2012 Preview—Toronto Blue Jays

All Star Game, Ballparks, Basketball, Books, CBA, Cy Young Award, Draft, Fantasy/Roto, Free Agents, Games, Hall Of Fame, History, Hot Stove, Management, Media, MiLB, MLB Trade Deadline, MLB Waiver Trades, Movies, MVP, Paul Lebowitz's 2012 Baseball Guide, PEDs, Players, Playoffs, Politics, Prospects, Spring Training, Stats, Trade Rumors, Umpires, Uncategorized, World Series

Toronto Blue Jays

2011 Record: 81-81; 4th place, American League East

2011 Recap:

The Blue Jays are simultaneously developing their young starting pitchers and putting together an offense and bullpen that can compete in an impossible division.

Manager John Farrell showed his inexperience as a rookie by allowing his baserunners to run and attempt to steal bases with reckless abandon.

Jose Bautista had his second straight MVP-quality season. Brett Lawrie emerged as a notable rookie and possible future star. But the inconsistent offense and growing pains of the young pitchers led to a season of undeniable mediocrity at the bottom line with an 81-81 record and 4th place.


RHP Sergio Santos was acquired from the Chicago White Sox.

RHP Francisco Cordero signed a 1-year, $4.5 million contract. (Reds)

OF Ben Francisco was acquired from the Philadelphia Phillies.

LHP Darren Oliver signed a 1-year, $4 million contract with 2013 club option.

RHP Jason Frasor was acquired from the Chicago White Sox.

C Jeff Mathis was acquired from the Los Angeles Angels.

RHP Jim Hoey was selected off waivers from the Minnesota Twins.

LHP Aaron Laffey signed a minor league contract.

RHP Jesse Chavez was selected off waivers from the Kansas City Royals.

INF Omar Vizquel signed a minor league contract. (White Sox)

LHP Trystan Magnuson was purchased from the Oakland Athletics.

RHP Rick VandenHurk signed a split contract. (Orioles)

SS Jerry Gil signed a minor league contract.

RHP Cole Kimball was selected off waivers from the Washington Nationals.

RHP Andrew Carpenter was selected off waivers from the San Diego Padres.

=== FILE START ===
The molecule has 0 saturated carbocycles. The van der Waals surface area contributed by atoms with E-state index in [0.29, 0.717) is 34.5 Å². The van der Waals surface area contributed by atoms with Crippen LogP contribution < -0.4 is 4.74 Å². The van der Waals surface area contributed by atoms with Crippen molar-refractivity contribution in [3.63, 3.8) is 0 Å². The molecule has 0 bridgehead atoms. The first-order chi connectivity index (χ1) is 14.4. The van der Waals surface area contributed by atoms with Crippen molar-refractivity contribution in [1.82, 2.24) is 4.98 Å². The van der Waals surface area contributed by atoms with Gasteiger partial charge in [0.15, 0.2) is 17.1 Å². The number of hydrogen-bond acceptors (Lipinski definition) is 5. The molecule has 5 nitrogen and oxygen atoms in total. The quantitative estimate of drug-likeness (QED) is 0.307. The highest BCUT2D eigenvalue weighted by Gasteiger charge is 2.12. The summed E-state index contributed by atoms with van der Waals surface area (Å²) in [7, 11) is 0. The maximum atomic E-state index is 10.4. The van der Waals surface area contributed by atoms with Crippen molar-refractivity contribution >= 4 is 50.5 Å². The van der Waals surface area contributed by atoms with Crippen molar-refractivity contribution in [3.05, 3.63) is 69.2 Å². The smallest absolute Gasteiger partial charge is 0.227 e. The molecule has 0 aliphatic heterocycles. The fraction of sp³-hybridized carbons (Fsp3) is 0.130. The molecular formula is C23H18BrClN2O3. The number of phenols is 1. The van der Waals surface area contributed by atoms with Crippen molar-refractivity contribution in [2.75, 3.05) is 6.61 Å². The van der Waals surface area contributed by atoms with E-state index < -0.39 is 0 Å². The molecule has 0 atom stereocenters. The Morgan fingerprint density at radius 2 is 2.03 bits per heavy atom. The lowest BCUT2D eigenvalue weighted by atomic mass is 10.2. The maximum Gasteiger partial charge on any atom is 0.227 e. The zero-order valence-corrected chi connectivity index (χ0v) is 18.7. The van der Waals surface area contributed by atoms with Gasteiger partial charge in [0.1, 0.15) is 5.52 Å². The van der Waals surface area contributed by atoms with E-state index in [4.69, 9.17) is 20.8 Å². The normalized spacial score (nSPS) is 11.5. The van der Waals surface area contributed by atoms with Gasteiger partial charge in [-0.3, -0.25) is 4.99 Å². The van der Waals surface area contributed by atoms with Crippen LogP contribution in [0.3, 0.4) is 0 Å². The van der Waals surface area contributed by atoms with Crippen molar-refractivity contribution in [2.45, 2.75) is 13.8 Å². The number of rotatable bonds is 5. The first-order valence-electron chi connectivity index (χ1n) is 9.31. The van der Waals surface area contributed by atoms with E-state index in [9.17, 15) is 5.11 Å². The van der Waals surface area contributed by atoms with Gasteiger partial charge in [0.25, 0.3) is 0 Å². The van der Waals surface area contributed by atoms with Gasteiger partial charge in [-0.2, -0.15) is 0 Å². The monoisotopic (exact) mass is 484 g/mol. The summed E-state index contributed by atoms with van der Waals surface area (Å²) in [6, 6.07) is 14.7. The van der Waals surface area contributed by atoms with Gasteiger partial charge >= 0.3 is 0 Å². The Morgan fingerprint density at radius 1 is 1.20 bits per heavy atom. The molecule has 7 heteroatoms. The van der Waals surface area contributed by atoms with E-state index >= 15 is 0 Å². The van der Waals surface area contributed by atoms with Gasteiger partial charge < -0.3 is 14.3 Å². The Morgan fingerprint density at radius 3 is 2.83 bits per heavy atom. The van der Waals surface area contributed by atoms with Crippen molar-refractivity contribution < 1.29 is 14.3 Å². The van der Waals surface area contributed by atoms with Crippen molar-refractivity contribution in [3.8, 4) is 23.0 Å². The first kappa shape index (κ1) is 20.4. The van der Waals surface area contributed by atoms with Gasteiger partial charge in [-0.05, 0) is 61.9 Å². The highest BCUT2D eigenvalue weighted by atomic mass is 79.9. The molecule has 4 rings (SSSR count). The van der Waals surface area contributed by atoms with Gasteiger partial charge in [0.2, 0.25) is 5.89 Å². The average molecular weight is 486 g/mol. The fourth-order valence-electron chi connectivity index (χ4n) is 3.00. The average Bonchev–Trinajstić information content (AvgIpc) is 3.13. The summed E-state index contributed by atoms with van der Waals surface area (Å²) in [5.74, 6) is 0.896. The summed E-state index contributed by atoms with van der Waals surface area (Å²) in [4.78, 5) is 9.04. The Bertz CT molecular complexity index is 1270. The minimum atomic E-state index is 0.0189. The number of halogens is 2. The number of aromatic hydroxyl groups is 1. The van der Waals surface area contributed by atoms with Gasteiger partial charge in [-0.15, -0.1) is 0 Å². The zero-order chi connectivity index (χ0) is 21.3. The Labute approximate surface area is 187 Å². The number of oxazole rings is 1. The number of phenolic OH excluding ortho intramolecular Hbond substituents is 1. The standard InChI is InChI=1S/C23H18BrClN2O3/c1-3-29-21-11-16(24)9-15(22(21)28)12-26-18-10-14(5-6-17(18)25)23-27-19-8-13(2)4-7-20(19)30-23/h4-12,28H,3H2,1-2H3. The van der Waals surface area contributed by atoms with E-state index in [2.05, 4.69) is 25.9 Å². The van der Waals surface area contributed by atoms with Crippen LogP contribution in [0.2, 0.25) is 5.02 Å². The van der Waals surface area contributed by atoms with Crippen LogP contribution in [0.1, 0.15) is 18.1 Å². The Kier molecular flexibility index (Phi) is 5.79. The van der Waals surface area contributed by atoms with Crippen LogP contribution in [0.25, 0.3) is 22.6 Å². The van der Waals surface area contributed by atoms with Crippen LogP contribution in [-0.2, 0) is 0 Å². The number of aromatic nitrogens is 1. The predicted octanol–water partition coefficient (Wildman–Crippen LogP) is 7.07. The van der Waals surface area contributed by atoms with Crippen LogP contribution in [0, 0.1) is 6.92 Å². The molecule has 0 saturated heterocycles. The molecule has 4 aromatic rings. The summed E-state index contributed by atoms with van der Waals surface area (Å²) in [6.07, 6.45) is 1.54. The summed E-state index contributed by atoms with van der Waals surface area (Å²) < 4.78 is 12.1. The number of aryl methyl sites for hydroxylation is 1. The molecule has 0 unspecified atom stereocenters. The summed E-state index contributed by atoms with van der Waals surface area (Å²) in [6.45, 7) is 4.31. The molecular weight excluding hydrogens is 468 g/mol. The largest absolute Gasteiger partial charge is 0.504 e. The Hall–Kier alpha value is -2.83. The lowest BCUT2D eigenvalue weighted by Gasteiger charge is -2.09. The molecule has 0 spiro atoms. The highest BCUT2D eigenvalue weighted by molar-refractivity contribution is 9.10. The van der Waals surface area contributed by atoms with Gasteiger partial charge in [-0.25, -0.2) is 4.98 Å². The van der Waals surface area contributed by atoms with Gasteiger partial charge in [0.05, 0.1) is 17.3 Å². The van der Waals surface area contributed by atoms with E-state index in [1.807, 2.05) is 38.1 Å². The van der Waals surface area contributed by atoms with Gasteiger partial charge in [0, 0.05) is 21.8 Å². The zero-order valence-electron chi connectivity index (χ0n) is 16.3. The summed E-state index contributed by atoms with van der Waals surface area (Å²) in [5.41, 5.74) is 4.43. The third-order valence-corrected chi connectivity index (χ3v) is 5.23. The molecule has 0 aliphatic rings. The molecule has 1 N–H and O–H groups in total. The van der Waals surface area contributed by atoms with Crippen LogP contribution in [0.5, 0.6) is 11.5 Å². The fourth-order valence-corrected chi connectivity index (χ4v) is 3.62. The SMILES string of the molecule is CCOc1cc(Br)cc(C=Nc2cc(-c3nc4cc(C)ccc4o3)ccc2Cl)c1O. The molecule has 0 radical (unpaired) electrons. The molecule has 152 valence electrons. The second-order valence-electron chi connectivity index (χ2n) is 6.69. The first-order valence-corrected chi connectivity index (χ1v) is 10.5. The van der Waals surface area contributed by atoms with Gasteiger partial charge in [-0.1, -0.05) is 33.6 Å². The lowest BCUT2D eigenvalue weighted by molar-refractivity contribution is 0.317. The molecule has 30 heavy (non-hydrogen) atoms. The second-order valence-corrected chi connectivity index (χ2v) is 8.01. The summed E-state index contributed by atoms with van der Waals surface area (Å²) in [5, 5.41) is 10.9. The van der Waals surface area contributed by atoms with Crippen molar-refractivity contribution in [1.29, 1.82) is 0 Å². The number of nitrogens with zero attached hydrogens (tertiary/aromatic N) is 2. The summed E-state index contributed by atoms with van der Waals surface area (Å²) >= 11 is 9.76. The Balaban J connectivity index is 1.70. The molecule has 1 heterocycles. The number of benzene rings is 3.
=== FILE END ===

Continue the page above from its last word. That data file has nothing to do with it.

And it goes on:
INF Luis Valbuena was purchased from the Cleveland Indians.

RHP Robert Coello signed a minor league contract.

INF Brian Bocock signed a minor league contract.


RHP Frank Francisco was not re-signed. (Mets)

RHP Jon Rauch was not re-signed. (Mets)

C Jose Molina was not re-signed. (Rays)

OF Adam Loewen was not re-signed. (Mets)

LHP Brad Mills was traded to the Los Angeles Angels.

RHP Nestor Molina was traded to the Chicago White Sox.

LHP Wil Ledezma was not re-signed. (Dodgers)

OF Darin Mastroianni was claimed off waivers by the Minnesota Twins.

RHP P.J. Walters was not re-signed.

OF Dewayne Wise was not re-signed. (Yankees)

INF/OF Chris Woodward was not re-signed.

INF Jayson Nix was not re-signed. (Yankees)

RHP Shawn Camp was not re-signed. (Mariners)

INF/OF Mark Teahen was released. (Nationals)

2012 PROJECTED STARTING ROTATION: Ricky Romero; Brandon Morrow; Henderson Alvarez; Brett Cecil; Carlos Villanueva; Kyle Drabek.

2012 PROJECTED BULLPEN: Sergio Santos; Francisco Cordero; Jason Frasor; Darren Oliver; Casey Janssen; Dustin McGowan; Jesse Litsch; Luis Perez; Joel Carreno; Jesse Chavez.

2012 PROJECTED LINEUP: C-J.P. Arencibia; 1B-Adam Lind; 2B-Kelly Johnson; 3B-Brett Lawrie; SS-Yunel Escobar; LF-Eric Thames; CF-Colby Rasmus; RF-Jose Bautista; DH-Edwin Encarnacion.

2012 PROJECTED BENCH: OF-Ben Francisco; C-Jeff Mathis; OF/DH-Travis Snider; OF-Rajai Davis; INF-Mike McCoy.